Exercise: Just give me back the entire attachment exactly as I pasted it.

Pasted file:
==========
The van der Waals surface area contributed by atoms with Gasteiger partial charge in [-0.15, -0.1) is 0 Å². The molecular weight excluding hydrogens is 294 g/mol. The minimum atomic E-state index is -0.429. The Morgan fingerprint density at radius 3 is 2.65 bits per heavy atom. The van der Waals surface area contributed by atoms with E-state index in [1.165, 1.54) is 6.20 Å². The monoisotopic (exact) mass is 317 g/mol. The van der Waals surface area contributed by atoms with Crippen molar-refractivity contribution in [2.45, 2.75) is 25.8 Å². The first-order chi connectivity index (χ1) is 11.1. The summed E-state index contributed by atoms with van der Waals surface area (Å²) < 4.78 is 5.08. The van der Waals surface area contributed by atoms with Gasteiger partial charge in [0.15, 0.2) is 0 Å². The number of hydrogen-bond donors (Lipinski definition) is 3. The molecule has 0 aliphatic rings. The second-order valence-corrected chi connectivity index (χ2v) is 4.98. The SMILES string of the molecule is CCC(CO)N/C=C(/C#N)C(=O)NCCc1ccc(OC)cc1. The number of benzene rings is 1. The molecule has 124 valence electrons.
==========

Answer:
The van der Waals surface area contributed by atoms with Gasteiger partial charge in [-0.15, -0.1) is 0 Å². The molecular weight excluding hydrogens is 294 g/mol. The minimum atomic E-state index is -0.429. The Morgan fingerprint density at radius 3 is 2.65 bits per heavy atom. The van der Waals surface area contributed by atoms with E-state index in [1.165, 1.54) is 6.20 Å². The monoisotopic (exact) mass is 317 g/mol. The van der Waals surface area contributed by atoms with Crippen molar-refractivity contribution in [2.45, 2.75) is 25.8 Å². The first-order chi connectivity index (χ1) is 11.1. The summed E-state index contributed by atoms with van der Waals surface area (Å²) < 4.78 is 5.08. The van der Waals surface area contributed by atoms with Gasteiger partial charge in [0.15, 0.2) is 0 Å². The number of hydrogen-bond donors (Lipinski definition) is 3. The molecule has 0 aliphatic rings. The second-order valence-corrected chi connectivity index (χ2v) is 4.98. The SMILES string of the molecule is CCC(CO)N/C=C(/C#N)C(=O)NCCc1ccc(OC)cc1. The number of benzene rings is 1. The molecule has 124 valence electrons.